Agriculture often has a direct impact on groundwater quality through the application of fertilizer. Governmental agencies are aware of this fact and looking for ways to help reduce these problems. The state of Minnesota recently installed some meaures to help monitor nitrogen pollution from agriculture that winds up in groundwater. Larry Gunderson, a fertilizer specialist with the Minnesota Department of Agriculture shared some of the lessons learned from these strategies with graduate students in the sustainable agriculture colloquium.
The Groundwater Protection Rule put in place by the Minnesota Department of Agriculture in 2019 limits times and areas that can be fertilized based on their potential to leach into ground water in order to reduce nitrogen pollution which can lead to human health concerns. This rule is a part of the larger Nitrogen Fertilizer Management Plan which aims to manage and reduce fertilization practices can have a negative impact on groundwater. The rules include testing to gauge the impact of agricultural practices on at-risk public and private wells and to help better understand which practices allow for mitigation. While there has been some pushback to the rules, Mr. Gunderson noted that these rules are necessary steps to improve water quality, have been proven to work, and were developed in a collaborative process with a variety of stakeholders.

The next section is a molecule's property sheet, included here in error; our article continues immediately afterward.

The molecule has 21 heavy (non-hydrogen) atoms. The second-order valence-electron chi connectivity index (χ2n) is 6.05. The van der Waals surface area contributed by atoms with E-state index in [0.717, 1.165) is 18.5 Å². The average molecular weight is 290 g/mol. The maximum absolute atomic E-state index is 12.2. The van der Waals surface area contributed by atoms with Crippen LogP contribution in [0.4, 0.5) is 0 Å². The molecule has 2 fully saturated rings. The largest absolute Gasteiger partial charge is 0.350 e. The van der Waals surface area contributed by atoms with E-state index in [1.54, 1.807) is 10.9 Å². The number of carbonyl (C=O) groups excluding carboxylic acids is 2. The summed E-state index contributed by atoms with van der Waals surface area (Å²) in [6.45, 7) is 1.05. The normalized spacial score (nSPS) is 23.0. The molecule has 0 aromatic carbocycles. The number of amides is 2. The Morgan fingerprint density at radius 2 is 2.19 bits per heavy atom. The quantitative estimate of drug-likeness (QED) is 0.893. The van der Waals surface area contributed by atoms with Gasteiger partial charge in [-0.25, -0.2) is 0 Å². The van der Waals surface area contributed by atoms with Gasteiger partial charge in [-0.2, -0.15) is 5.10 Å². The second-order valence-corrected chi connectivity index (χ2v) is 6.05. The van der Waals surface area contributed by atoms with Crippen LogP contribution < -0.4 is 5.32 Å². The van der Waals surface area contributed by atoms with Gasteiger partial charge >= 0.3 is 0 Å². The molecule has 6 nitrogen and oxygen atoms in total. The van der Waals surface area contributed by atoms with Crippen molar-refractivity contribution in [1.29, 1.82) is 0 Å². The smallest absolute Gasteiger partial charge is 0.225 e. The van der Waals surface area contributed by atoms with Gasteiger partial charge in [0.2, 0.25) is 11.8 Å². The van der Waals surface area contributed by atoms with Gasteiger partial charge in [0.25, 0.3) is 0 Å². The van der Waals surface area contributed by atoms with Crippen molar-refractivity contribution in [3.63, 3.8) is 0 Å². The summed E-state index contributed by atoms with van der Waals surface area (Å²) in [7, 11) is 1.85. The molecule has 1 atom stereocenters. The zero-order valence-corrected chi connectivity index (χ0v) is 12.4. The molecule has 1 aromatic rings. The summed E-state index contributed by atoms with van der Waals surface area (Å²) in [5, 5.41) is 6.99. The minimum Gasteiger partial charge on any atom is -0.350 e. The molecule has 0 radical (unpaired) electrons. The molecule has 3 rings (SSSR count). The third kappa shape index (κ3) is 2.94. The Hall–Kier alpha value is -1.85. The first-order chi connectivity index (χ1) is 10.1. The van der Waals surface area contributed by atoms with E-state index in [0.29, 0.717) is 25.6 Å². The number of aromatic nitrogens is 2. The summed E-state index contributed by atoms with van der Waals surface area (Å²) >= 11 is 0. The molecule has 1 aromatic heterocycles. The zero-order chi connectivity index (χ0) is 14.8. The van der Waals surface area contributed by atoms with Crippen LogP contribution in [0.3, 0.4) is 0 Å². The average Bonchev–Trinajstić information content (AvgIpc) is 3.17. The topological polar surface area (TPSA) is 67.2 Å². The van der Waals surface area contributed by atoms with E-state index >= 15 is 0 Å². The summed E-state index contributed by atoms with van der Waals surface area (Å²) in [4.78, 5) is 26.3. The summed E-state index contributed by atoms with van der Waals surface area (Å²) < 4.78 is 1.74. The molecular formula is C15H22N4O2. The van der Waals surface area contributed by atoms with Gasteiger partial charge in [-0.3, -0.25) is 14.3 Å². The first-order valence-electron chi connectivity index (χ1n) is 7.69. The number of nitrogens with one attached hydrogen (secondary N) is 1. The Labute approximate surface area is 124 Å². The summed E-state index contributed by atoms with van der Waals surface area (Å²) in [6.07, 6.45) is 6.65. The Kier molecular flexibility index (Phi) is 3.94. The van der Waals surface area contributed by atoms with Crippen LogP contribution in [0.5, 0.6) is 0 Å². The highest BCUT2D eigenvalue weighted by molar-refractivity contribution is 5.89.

Looking to the future, Mr. Gunderson is optimistic that the rule will have positive impacts on water quality within the state. Having this rule in place will allow the state to develop more targeted and localized advice for different regions and understand the dynamics of specific practices and lag-times for improvements. All of this information will help the agency continue to update the regulations so that they are more effective in protecting water quality.